The Law Commission for England and Wales has today published a paper setting out options for reform in respect of the criminal liabliity of companies. The paper does not make recommendations but provides, instead, ten potential reforms.  These reforms include (a) permitting conduct to be attributed to a company if a member of its senior management engaged in, consented to, or connived in the offence; (b) introducing an offence of failure to prevent fraud by an employee or agent; and (c) introducing a reporting requirement requiring large corporations to report on anti-fraud procedures. Some potential reforms have been ruled out, including adopting models of attribution based on corporate culture or the principle of respondeat superior

For further information, see: press release | full options paper (pdf) | summary of options paper (pdf). 


Thursday 9 June 2022

UK: HM Treasury policy statement - the finance sector and critical third parties

HM Treasury has published a policy paper setting out, in general terms, its proposals to bring within the regulatory remit of the financial regulators certain third parties providing key functions and services to the finance sector (e.g., cloud-based computing services): see here. To quote directly from the policy paper (para. 1.6):
Under this proposal, HM Treasury will – in consultation with the financial regulators and other bodies – be able to designate certain third parties which provide services to firms as ‘critical’. The financial regulators will then be able to make rules, gather information, and take enforcement action, in respect of certain services that critical third parties provide to firms of particular relevance to the regulators’ objectives (which the regulators refer to as ‘material’ services)."

UK: England and Wales: common law derivative claims

The ICLR has published a summary for the recently reported decision McGaughey v Universities Superannuation Scheme Ltd [2022] EWHC 1233 (Ch): see here. To quote directly from the summary:
"In order to establish that they had standing or a sufficient interest to continue a claim, it was essential for derivative claimants to demonstrate both that the subject company had suffered a loss and that that loss was reflective of their own loss. The availability of an alternative independent claim against the wrongdoer, for example a breach of trust claim, did not prevent the derivative claimant from having standing. A derivative claimant relying on the fraud on a minority exception to the general rule had to establish a prima facie case that the defendants had committed a deliberate or dishonest breach of duty or that they had improperly benefitted themselves at the company’s expense. It did not provide much assistance to adopt the analysis of a fraud on a power".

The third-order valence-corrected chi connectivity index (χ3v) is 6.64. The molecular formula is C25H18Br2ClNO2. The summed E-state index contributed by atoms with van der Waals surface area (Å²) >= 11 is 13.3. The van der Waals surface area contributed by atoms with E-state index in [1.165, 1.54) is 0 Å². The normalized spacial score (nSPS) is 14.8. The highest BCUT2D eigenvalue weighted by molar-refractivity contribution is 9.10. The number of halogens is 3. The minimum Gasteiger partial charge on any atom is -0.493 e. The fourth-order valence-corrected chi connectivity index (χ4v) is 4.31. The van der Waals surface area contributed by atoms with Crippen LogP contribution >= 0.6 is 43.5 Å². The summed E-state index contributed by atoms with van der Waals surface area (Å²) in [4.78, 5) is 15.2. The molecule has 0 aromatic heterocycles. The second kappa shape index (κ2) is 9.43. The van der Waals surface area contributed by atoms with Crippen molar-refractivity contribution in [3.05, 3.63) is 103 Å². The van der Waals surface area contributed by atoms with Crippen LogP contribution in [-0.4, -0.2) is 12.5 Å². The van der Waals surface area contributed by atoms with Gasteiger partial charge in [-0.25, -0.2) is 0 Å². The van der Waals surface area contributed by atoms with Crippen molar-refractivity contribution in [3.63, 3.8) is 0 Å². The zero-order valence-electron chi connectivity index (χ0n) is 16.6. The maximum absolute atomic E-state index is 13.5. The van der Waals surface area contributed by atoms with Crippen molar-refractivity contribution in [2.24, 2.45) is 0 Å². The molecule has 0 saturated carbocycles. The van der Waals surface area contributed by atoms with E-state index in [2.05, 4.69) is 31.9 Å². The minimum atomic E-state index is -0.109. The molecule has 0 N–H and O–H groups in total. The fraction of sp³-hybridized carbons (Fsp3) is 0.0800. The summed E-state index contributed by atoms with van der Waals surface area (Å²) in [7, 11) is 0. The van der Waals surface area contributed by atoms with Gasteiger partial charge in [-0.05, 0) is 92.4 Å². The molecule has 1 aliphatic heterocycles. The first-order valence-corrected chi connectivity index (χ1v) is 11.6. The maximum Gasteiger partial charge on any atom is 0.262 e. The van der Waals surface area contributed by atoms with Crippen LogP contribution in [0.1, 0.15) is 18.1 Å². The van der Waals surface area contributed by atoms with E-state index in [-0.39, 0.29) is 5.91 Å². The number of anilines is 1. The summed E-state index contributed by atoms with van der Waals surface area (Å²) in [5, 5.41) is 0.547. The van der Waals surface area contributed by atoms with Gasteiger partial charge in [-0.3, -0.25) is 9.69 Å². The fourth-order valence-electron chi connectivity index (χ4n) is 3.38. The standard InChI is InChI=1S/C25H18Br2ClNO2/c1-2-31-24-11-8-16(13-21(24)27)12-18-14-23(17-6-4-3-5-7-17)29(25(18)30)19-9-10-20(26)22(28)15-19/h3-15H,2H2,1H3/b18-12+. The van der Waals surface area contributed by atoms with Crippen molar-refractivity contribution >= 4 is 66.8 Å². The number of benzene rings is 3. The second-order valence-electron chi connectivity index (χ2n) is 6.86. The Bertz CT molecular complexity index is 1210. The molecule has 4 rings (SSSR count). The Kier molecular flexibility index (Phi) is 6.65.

European Union: political agreement reached - gender balance on listed company boards

The European Parliament and Council have reached agreement in respect of a Directive, proposed many years ago, the aim of which is to increase the gender balance on the boards of listed companies: see here. Member States will have two years to implement the Directive following its publication in the Official Journal.

Wednesday 1 June 2022

UK: Takeover Panel consultation - 'acting in concert' and companies

The Takeover Panel has published for consultation proposed changes to the Takeover Code concerning the presumptions within the definition of 'acting in concert': see here (pdf). The current definition - presumption 1, applicable to companies - contains a threshold of 20%. The Panel proposes that this should become 30% (aligning it with the threshold contained in the Code's definition of 'control') and that it would operatly differently depending on whether there is voting control or equity investment (equity investment would normally dilute through a chain of ownership; voting control would not dilute).

UK: Treasury consultation - the failure of systemic digital settlement asset (including stablecoin) firms